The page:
The Liberty GazetteThe View From Up Here
July 7, 2009
July 7, 2009
By Mike Ely and Linda Street Ely
Mike: Thank you Patrick Griffitts for covering for us during an intensely busy time. The evening of Thursday, June 18th, I flew with Linda up to Burnet where she joined race partner Jodie Perry for the all-women Air Race Classic. Jodie and Linda, Team 27, spent much of the next day in Jodie’s Piper Archer picking around nasty weather on their way to Denver, the race’s starting point.
Tuesday morning, June 23, the race began; I stayed behind due to my work schedule. Putting in an extra long day on Wednesday and half a day on Thursday, I was eager to get to the Terminus city, Atlantic, Iowa. Flying helps me decompress. The Cheetah and I were wheels-up about 2:30 that afternoon, stopping for the night in Topeka, Kansas. A tasty breakfast at the airport café provided the energy to complete the last hour and 20 minute flight to Atlantic. Within two hours Team 27 flew their low, high speed pass across the timing line, and I was their biggest fan.
Following three days of festivities Linda and I returned, almost at a leisurely pace. Four stops, Topeka for breakfast, Fort Smith for lunch and weather check, Tyler for a water stop, and skirting thunder-boomers into Houston. Round trip flight time recorded on the Cheetah: 14 hours. I don’t know how long it would have taken us to make the trip by car or airline, but I do know our little single engine airplane is faster than a mule.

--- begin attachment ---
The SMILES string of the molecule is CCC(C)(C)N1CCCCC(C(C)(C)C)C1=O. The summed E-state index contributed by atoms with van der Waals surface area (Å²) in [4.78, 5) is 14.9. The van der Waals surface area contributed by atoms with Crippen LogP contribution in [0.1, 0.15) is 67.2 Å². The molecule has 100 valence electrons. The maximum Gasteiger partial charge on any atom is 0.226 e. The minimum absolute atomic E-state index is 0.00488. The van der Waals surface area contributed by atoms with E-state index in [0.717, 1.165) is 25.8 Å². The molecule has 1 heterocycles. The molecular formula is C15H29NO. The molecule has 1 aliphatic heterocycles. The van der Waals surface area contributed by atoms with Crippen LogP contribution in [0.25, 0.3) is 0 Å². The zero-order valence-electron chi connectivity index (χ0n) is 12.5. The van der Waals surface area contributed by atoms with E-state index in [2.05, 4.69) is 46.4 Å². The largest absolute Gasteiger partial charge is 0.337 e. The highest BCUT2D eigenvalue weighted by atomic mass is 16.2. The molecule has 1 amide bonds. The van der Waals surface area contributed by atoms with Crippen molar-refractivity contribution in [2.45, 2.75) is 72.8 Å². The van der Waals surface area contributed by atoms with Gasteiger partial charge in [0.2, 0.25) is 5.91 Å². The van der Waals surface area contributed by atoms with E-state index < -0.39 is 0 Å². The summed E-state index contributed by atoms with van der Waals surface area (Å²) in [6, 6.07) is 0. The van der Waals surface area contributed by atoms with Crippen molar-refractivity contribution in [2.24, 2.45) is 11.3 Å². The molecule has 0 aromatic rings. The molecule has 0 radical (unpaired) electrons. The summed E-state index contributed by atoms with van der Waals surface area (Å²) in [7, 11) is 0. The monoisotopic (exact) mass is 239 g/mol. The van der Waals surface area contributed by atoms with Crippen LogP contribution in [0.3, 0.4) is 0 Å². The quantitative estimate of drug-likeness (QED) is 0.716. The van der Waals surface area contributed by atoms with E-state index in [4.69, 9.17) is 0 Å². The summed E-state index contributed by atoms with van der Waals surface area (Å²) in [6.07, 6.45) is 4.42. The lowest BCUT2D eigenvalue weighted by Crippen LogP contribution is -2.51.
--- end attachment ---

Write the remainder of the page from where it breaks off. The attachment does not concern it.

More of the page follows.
Linda: This year's race saw 34 teams compete. The good news for us was that we earned two "Leg Prizes" - 2nd place on Legs 3 and 5. Unfortunately though, that was not enough to get us better than 17th out of 34 competitors. A few months prior to the race I met Jodie in Brenham and we timed both airplanes on a course, then compared them to the assigned handicaps. Her 180-hp Archer flew about the same as our 150-hp Cheetah, but the ARC organization gives her particular type airplane a lower handicap by three knots. That made choosing our race plane an easy decision. Handicapping the airplanes makes the race about pilot skill: weather, altitude, strategy, and some luck. And, since we're chicks, how many shoes to pack.
The FAA issues waivers allowing us to fly time lines 200' above the ground. Official Notices to Airmen for those airports on those days are published by the FAA; their chosen language: "High speed aircraft flying low approaches." Cessna 172s made up a large part of the field; not exactly what I’d call “high speed.”
Cities picked for the stops, and especially for the Start and Terminus must meet certain criteria. They must have adequate hotels and rental cars, fuel, and friendly FBOs. And important for Start and Terminus are that the cities themselves be pro-aviation because there are banquets, host home dinners, youth presentations, media coverage, special tours and sometimes parades and festivals built around the race.
Photos and articles from around the country are posted on the ARC web site: www.airraceclassic.org, along with next year’s route: Fort Meyers, Florida to Frederick, Maryland. Several pilots flew for charity this year, raising funds from donations and also donating their winnings. That’s one of four changes I plan for next year, racing for charity, along with real-time tracking on a web site, finding a faster race plane, and winning.
Mike and Linda can be reached at Texasavi8r@aol.com.